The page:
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  • Writer's pictureWilliam Adamsky - MRH Faculty

Student Burnout and Workload: How Much Work is too Much?

by Jacob N.

Whether it be homework or classwork, writing or math, there is no school without these

scholarly activities. There is no doubt that practice makes perfect, but does too much practice

cause more damage than it’s worth? According to NEA Today, It is good to follow a ten-minute per grade level strategy in which ten minutes are compounded according to the grade level of the student. A student in ninth grade for example would have about ninety minutes of homework a night. Granted, no student is the same, while one given assignment may seem extremely difficult to one student, the same assignment may prove rather difficult to another.

The problem with studying too much is the problem of diminishing returns. Essentially, if

someone exceeds their limit you risk doing more damage than it is actually worth. According to a study analysis by Harris Cooper Published in The New York Times, there are noticeable

negative effects of excessive studying. While this does not discount the obvious educational

benefits of studying, it does however show that in excess, it is not a good decision.

In order to get a better picture of this, The Range went directly to the people affected by

homework. A variety of different students were asked questions about workload, burnout, and

how much free time they had:

“I get overwhelmed and procrastinate too much and it's a bad recipe.” stated Senior

Conlin W. When asked about how it affects his ability to explore personal interests he stated, “I could definitely be doing other stuff more.” Conlin estimates that he has 1-2 hours of daily


On the other side of the spectrum, estimating a few minutes a day, sophomore Neveah

L. said “I don’t really have that much homework personally… it's more school work that I haven't finished rather than randomly assigned homework.”

Senior Ryan T. estimates that he has 3-4 hours of homework a day. When asked if he

has too much homework he said, “I would say not really, but it depends on the due date, like if

something is due tomorrow then that would be a lot. Homework does sometimes take up

personal time.”

A common theme was that of incomplete classwork being assigned as homework,

which potentially blurs the line between over-assignment and lack of initiative.

It's difficult to gain a well-rounded perspective on this topic without talking to the people

who assign the homework: Teachers. Several teachers were asked similar questions regarding their stance on homework and how much is acceptable.

“I think homework is a necessity in math class. It needs to be done to learn. Math is not a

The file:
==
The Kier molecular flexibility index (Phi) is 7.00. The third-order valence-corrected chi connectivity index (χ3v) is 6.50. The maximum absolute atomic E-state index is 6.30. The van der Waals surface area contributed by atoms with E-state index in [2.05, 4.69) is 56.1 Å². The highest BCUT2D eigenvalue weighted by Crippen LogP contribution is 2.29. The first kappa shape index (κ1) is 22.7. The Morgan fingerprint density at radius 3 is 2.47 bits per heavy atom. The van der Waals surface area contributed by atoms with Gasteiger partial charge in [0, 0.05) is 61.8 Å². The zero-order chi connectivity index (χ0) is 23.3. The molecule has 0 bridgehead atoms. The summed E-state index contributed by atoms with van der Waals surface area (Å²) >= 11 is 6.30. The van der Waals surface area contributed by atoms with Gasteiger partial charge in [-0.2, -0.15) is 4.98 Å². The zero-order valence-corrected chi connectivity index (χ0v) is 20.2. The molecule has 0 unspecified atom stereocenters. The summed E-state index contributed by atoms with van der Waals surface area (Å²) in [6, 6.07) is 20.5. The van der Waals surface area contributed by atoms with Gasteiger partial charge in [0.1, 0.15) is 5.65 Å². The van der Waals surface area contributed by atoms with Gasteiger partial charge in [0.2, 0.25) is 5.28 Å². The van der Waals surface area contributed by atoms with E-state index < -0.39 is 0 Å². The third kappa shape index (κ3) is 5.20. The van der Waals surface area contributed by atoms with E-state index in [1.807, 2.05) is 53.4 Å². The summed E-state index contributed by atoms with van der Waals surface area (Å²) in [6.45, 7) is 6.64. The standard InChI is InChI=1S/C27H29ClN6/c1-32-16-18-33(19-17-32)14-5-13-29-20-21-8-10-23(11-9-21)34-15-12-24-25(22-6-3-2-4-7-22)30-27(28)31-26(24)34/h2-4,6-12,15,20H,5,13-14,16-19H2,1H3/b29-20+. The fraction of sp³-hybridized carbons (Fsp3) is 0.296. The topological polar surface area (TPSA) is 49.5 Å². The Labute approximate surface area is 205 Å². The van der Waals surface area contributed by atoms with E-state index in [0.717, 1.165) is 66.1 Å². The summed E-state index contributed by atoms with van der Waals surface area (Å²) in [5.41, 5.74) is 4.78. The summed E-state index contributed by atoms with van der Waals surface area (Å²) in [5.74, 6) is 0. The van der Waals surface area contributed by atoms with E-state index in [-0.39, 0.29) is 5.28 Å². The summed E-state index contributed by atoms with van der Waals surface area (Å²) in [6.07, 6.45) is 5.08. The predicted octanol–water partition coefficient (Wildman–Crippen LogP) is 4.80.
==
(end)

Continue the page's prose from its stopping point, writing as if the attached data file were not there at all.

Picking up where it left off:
spectator sport.” Stated math teacher Jenna Graver. ``Two to three thirty-minute assignments a week is a good amount, as you get into more advanced classes it’s good to assign more.”

Math teacher, Mrs. Johnson added, “The first time you try a problem on your own, it should not be on the test…I wish we had more time to practice in class, it's just that as you get

into the upper-level math classes you just don’t have that kind of time, if we had time to do it in class, we wouldn't need to assign homework.”

Science teacher Jacob Germanoski’s stance is: “I think it depends on the student and

the class. If a student knows that they need extra practice then they should be doing extra work. Whereas for some kids it can be very redundant and a waste of their time. I don't think there is a complete ‘good or bad’ argument for homework.”

Teachers generally share a similar sentiment on homework in that they would rather not

assign it. Often limitations on time however seem to make this a necessity. The goal of a

successful year along with the limits of periods that are under an hour unfortunately do not mix. Those who do choose to assign homework do so out of either preparation or a lack of

completion in class.

A middle ground is important in this situation. Often students feel overworked while

others are not, and teachers often assign homework out of necessity rather than greed or

laziness. Both personal student strategies and teacher limit methods are excellent in finding this middle ground

A large part of this is the issue of procrastination. It is often difficult to just get up and

“Do” the work as is often suggested. To minimize procrastination, splitting the amount of

homework assigned between several days is a great option. This is certainly easier said than

done, especially considering this whole article was submitted late. There are resources and

actions that can be taken to help with this. This list compiled by Boise State University for

example is an excellent resource. Simply looking up “how to stop procrastinating” is a great


For teachers, using the previously mentioned ten minute model is a great reference point

when combined with the interests of the class. An AP class is going to have a need for more

homework while a base class might use less.

Unfortunately there is no simple answer to “Are students being assigned too much

homework?” It simply varies from student to student. As great as an easy answer would be,

multiple factors contribute to how much work is acceptable. Practice at anything will obviously

make you better at a given skill. Sometimes limited time in class makes this practice a necessity.

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